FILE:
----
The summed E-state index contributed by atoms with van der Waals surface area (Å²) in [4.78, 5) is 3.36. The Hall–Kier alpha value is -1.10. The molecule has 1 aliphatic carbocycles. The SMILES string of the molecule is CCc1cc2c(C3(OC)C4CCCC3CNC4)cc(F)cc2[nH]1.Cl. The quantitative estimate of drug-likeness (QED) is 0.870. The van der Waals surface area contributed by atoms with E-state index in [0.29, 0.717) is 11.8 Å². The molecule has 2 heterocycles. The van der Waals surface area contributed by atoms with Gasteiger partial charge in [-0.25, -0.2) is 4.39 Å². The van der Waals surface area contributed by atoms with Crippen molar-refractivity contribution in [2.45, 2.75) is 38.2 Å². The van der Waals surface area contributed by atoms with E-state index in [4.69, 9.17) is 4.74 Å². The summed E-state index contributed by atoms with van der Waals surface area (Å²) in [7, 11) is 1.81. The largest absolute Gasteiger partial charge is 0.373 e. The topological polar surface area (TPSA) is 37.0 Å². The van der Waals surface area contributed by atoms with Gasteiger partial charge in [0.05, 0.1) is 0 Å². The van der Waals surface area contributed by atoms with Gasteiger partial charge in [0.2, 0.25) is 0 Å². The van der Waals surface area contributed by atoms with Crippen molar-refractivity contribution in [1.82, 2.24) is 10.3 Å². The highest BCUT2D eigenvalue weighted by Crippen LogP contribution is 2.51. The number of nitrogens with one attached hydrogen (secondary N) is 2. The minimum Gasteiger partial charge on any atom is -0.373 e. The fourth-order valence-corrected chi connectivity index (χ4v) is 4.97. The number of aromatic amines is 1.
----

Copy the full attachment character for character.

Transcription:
The summed E-state index contributed by atoms with van der Waals surface area (Å²) in [4.78, 5) is 3.36. The Hall–Kier alpha value is -1.10. The molecule has 1 aliphatic carbocycles. The SMILES string of the molecule is CCc1cc2c(C3(OC)C4CCCC3CNC4)cc(F)cc2[nH]1.Cl. The quantitative estimate of drug-likeness (QED) is 0.870. The van der Waals surface area contributed by atoms with E-state index in [0.29, 0.717) is 11.8 Å². The molecule has 2 heterocycles. The van der Waals surface area contributed by atoms with Gasteiger partial charge in [-0.25, -0.2) is 4.39 Å². The van der Waals surface area contributed by atoms with Crippen molar-refractivity contribution in [2.45, 2.75) is 38.2 Å². The van der Waals surface area contributed by atoms with E-state index in [4.69, 9.17) is 4.74 Å². The summed E-state index contributed by atoms with van der Waals surface area (Å²) in [7, 11) is 1.81. The largest absolute Gasteiger partial charge is 0.373 e. The topological polar surface area (TPSA) is 37.0 Å². The van der Waals surface area contributed by atoms with Gasteiger partial charge in [0.05, 0.1) is 0 Å². The van der Waals surface area contributed by atoms with Gasteiger partial charge in [0.2, 0.25) is 0 Å². The van der Waals surface area contributed by atoms with Crippen molar-refractivity contribution in [1.82, 2.24) is 10.3 Å². The highest BCUT2D eigenvalue weighted by Crippen LogP contribution is 2.51. The number of nitrogens with one attached hydrogen (secondary N) is 2. The minimum Gasteiger partial charge on any atom is -0.373 e. The fourth-order valence-corrected chi connectivity index (χ4v) is 4.97. The number of aromatic amines is 1.